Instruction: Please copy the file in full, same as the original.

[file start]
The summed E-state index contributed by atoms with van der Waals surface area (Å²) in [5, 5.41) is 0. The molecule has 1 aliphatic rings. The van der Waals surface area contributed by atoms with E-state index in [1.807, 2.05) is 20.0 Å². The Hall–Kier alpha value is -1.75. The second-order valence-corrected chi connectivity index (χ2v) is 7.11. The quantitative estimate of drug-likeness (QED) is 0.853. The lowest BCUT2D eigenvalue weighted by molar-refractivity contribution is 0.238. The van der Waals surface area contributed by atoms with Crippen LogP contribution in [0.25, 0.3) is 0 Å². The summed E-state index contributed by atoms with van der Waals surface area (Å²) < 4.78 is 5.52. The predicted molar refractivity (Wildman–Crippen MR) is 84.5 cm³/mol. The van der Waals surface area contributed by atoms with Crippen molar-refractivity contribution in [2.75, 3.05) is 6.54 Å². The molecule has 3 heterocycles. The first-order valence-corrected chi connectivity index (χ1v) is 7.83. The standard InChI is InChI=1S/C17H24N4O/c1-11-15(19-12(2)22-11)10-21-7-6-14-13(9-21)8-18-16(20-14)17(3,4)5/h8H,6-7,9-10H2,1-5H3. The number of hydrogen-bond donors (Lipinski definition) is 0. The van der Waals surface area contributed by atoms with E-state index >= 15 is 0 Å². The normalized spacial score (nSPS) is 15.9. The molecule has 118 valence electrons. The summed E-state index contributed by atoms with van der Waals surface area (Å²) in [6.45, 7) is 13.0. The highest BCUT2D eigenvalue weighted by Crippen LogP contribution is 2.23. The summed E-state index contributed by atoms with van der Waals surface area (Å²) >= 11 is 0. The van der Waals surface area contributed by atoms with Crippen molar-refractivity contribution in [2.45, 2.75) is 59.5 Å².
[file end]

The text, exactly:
The summed E-state index contributed by atoms with van der Waals surface area (Å²) in [5, 5.41) is 0. The molecule has 1 aliphatic rings. The van der Waals surface area contributed by atoms with E-state index in [1.807, 2.05) is 20.0 Å². The Hall–Kier alpha value is -1.75. The second-order valence-corrected chi connectivity index (χ2v) is 7.11. The quantitative estimate of drug-likeness (QED) is 0.853. The lowest BCUT2D eigenvalue weighted by molar-refractivity contribution is 0.238. The van der Waals surface area contributed by atoms with Crippen LogP contribution in [0.25, 0.3) is 0 Å². The summed E-state index contributed by atoms with van der Waals surface area (Å²) < 4.78 is 5.52. The predicted molar refractivity (Wildman–Crippen MR) is 84.5 cm³/mol. The van der Waals surface area contributed by atoms with Crippen molar-refractivity contribution in [2.75, 3.05) is 6.54 Å². The molecule has 3 heterocycles. The first-order valence-corrected chi connectivity index (χ1v) is 7.83. The standard InChI is InChI=1S/C17H24N4O/c1-11-15(19-12(2)22-11)10-21-7-6-14-13(9-21)8-18-16(20-14)17(3,4)5/h8H,6-7,9-10H2,1-5H3. The number of hydrogen-bond donors (Lipinski definition) is 0. The van der Waals surface area contributed by atoms with E-state index >= 15 is 0 Å². The normalized spacial score (nSPS) is 15.9. The molecule has 118 valence electrons. The summed E-state index contributed by atoms with van der Waals surface area (Å²) in [6.45, 7) is 13.0. The highest BCUT2D eigenvalue weighted by Crippen LogP contribution is 2.23. The summed E-state index contributed by atoms with van der Waals surface area (Å²) >= 11 is 0. The van der Waals surface area contributed by atoms with Crippen molar-refractivity contribution in [2.45, 2.75) is 59.5 Å².